While breastfeeding is natural, it’s not always easy. For World Breastfeeding Week Aug. 1-7, we asked Certified Lactation Counselor Sarah Mitchell for some tips to help make the process easier on mom and baby.
From increased infant immunity to improved maternal health and well-being, the benefits of breastfeeding are many. Still, only 60 percent of U.S. moms continue to breastfeed past their baby’s first six months for many reasons, including the mother’s need to return to work. We reached out to Sarah Mitchell, a certified lactation counselor at The Lactation Connection at Renown, for some expert advice.
Why is breastfeeding so important?
Breast milk provides the ideal nutrition for infants with a near-perfect mix of vitamins, protein, and fat — everything your baby needs to grow. And it’s all provided in a form more easily digested than infant formula. Breast milk contains antibodies that help your baby fight off viruses and bacteria and lowers your baby’s risk of having asthma or allergies.
Breastfed infants are more likely to gain the right amount of weight as they grow rather than become overweight children. The American Academy of Pediatrics says breastfeeding also plays a role in the prevention of SIDS (sudden infant death syndrome).
Babies who are breastfed exclusively for the first six months, without any formula, have fewer ear infections, respiratory illnesses and bouts of diarrhea. They also have fewer hospitalizations and trips to the doctor. Breastfeeding even has been linked to higher IQ scores in later childhood in some studies. Plus, the physical closeness, skin-to-skin touching and eye contact all help your baby bond with you and feel secure.
Does breast feeding provide benefits to the mother as well?
Absolutely! Breastfeeding burns extra calories, so it can help women lose pregnancy weight faster. It releases the hormone oxytocin, which helps the uterus return to its pre-pregnancy size and may reduce uterine bleeding after birth. Breastfeeding also lowers the risk of breast and ovarian cancer and may lower the risk of osteoporosis, too. And since breastfeeding eliminates the need for buying and measuring formula, sterilizing nipples or warming bottles, it saves time and money. It also gives the mother regular time to relax and bond quietly with her newborn.
What Are Some Common Roadblocks to Breastfeeding?
Many new moms want to breastfeed. However, in the U.S., women aren’t necessarily living near close relatives who in other cultures provide essential education and support for new mothers. New moms can be discouraged at this emotional time and blame themselves for not getting it right. My No. 1 tip therefore is: Expect problems at first. Even in cultures where close to 100 percent of moms breastfeed, they can experience problems including getting the baby to “latch on,” sore nipples and milk production. It sometimes can take several weeks for mom and baby to get comfortable.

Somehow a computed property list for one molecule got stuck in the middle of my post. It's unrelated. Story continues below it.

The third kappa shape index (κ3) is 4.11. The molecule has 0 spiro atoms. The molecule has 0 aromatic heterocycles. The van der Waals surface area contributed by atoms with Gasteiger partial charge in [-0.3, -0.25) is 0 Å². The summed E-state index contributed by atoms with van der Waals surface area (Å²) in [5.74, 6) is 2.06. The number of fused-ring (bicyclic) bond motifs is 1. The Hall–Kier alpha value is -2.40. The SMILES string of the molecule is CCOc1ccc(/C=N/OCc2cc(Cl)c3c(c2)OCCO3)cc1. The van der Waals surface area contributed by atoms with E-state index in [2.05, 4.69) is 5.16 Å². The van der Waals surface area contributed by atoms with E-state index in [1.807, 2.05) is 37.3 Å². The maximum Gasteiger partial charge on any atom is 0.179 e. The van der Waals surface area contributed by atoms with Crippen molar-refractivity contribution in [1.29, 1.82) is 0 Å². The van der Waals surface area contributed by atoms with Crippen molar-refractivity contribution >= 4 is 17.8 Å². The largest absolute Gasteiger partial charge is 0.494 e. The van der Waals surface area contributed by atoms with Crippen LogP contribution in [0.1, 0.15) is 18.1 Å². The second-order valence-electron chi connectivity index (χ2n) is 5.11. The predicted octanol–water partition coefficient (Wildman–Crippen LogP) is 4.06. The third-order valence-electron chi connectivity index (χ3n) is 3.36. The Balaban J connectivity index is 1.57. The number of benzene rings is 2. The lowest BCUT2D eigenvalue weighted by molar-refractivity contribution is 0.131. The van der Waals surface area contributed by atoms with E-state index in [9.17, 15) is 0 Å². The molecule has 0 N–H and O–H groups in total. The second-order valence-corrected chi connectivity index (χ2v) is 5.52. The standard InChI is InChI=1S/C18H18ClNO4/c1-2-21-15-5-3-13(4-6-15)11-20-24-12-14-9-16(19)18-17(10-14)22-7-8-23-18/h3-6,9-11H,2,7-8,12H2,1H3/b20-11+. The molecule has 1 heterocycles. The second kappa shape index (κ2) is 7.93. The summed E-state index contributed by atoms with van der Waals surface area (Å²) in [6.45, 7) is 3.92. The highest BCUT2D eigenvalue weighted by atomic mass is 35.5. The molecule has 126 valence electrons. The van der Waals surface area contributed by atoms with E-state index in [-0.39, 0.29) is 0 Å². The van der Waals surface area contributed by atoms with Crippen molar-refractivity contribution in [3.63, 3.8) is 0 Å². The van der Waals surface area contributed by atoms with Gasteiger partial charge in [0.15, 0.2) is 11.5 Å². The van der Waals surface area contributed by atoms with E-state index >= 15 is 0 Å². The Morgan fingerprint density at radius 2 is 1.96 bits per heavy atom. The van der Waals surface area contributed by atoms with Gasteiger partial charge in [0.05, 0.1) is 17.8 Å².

That brings me to my second tip: Line up a coach even before the baby is born. This can be a professional lactation coach, family member or friend who is experienced and encouraging. While online videos can be helpful, most new moms need the one-on-one guidance that a coach can provide. Renown offers outstanding resources in its Lactation Connection center, including expert consultants, products and support.
Tip number three is an extension of the coaching tip: Set up well ahead of the due date a support network of friends, family members or community groups such as La Leche League. Women historically have relied on extended support systems to help them with raising children, and breastfeeding is one of those areas that, while natural, still needs encouragement from the women who’ve been there.
My fourth tip is not to get discouraged if you need to supplement at times with formula. This, too, as it turns out, is not uncommon in other cultures. In other parts of the world, babies are given beverages and foods such as tea, broth, soup, juice, mashed bananas and papaya. The American Academy of Pediatrics recommends supplementation only with approved formula — but the point is, it’s OK to supplement if you need to.
In our country, most women need to return to work after six weeks, or even sooner. What advice do you have for women who want to continue breastfeeding after going back to work?
First, have a plan for your workplace. Find supportive child care and discuss your plans to breastfeed there. Ask about how they would store your milk if you are planning on bringing some each day. Talk to your employer about how you plan to fit pumping into your schedule and where milk can be stored. You can help allay any concerns by explaining to your supervisor that research studies show breastfeeding mothers take less time off work because their babies tend to be healthier.
Second, plan for what happens at home, such as increased night-time nursing. Many babies will start breastfeeding more often during the night after you return home, especially during the first few weeks.
Finally, don’t forget the importance of breastfeeding for connecting with your baby. It’s essential to maintain breastfeeding over the weekends, preferably “on demand.” and will keep that special bond strong after you have returned to your job.
Does Renown Offer Assistance to Breastfeeding Moms?
The Lactation Connection offers breastfeeding forums at 4 p.m. Tuesdays at the Renown South Meadows campus and 11 a.m. Thursdays at Renown’s main campus. The Lactation Connection store, located at The Shops at Renown, also provides breast pump rentals and supplies, a scale for drop-in baby weight checks, a certified nursing bra fitter and other services. Call 775-982-5210 for information.